• Protecting Citizens from Financial Retribution

When citizens in autocratic countries commit real or perceived crimes against the state, such governments can easily freeze or seize their financial assets or reverse transactions at will.

Unlike Fiat currency, which is state or government-controlled, cryptocurrencies are entirely immune from authoritarian whims. Not only are transactions not bearing any personal information, but also funds and transaction records are distributed across thousands of nodes across the world, rendering it impossible for any government to impart any influence on an individual's finances.

  • Eliminating Barriers to International Transactions

The traditional way of sending money across borders is expensive and takes long – sometimes even days. This is thanks to the multitude of intermediaries involved in every transaction. Also, banks and other traditional systems do not work on weekends.

On the other hand, cryptocurrencies do not recognize borders, meaning the eventual charges on a transaction are not determined by geographical location. As well, transactions are either entirely free or with very little fees.

  • Private Transactions

Thanks to anonymous/pseudonymous transactions, cryptocurrency affords users much-needed privacy. Indeed, some cryptocurrencies such as ZCash, Monero, DASH, Verge, Komodo, and Grin are designed to specifically facilitate a high level of privacy for transactions.

In this way, individuals can move or receive whatever amount of money they want and when they want without volume caps, being interrogated about where their money came from and who they’re sending it to. Cryptocurrency transactions also eliminate the byzantine processes involved in the traditional system when sending large amounts of money, a factor that causes delays and leaves individuals stranded.

  • Affordable and Fast Money Transfers

Cryptocurrencies provide the option to send money cheaply and quickly. Since transactions happen over the internet, anyone can send money anytime from anywhere incredibly fast and with nominal fees. Speed is a quality that anyone appreciates in a financial system, and cryptocurrency delivers.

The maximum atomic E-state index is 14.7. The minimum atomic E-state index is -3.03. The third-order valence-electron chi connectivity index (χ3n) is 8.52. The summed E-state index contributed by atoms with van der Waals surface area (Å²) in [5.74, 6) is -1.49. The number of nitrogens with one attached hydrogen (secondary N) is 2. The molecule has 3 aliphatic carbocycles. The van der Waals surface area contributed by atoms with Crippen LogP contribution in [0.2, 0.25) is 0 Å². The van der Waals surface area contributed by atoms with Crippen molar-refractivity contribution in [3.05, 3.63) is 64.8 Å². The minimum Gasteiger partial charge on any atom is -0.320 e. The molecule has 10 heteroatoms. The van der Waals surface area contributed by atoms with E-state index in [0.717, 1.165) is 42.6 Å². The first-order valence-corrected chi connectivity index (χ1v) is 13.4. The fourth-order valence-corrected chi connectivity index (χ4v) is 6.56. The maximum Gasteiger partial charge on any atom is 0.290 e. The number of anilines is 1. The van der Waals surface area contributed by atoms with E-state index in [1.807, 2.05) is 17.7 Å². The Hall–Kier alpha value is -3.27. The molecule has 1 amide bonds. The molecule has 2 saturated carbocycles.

Typically, blockchain-powered transactions take place within seconds or minutes, which is hardly what can be said of banks and traditional systems.

What can You Do with Cryptocurrencies?

  • 1. Buy Goods

In the early days, it was almost impossible to find a merchant that accepted cryptocurrency. However, as cryptocurrencies have become more popular, more and more retailers, both online and offline, now accept cryptocurrency. Cryptocurrency can be used to pay for groceries, hotels, jewelry, clothing, and even college.

  • 2. Invest

Stories abound of people who have become millionaires through cryptocurrency. Particularly, early investors of Bitcoin lucked out big-time during the 2017 boom. The one thing to remember about cryptocurrencies is that they are highly volatile; characterized by wild price swings that can wipe out thousands of dollars within minutes. Trading in cryptocurrencies is done via platforms known as exchanges - which provide an environment for buyers and sellers to exchange the currency. Some popular crypto exchanges include Kraken, Coinbase, BitFinex, BitStamp, Huobi, Binance, and so on.

  • 3. Accept as Payment

Cryptocurrencies are increasingly becoming an accepted means of payment. Today, thousands of retailers accept crypto payments including heavyweights such as Microsoft, Wikipedia, AT&T, travel industry giant Expedia, Burger King, Virgin Atlantic, and so on. Some services exist with the sole purpose of enabling businesses to accept cryptocurrency. Popular options include CoinPayments, CoinGate, Bitpay, AlfaCoins, Coinsbank, Coinbase Commerce, and so on.

What is the Future of Cryptocurrency?

Depending on who you ask, cryptocurrency is either a fad or a bulwark that is the future of money. Others believe that Bitcoin, the world’s first cryptocurrency, is the gold of the digital age. Some believe that cryptocurrency will always play second to the traditional finance system; existing in the fringes.

Skeptics will be quick to dismiss cryptocurrency as an industry whose days are numbered, while cryptocurrency diehards are happy with the industry remaining a niche. But one clear thing is that the industry is full of surprises.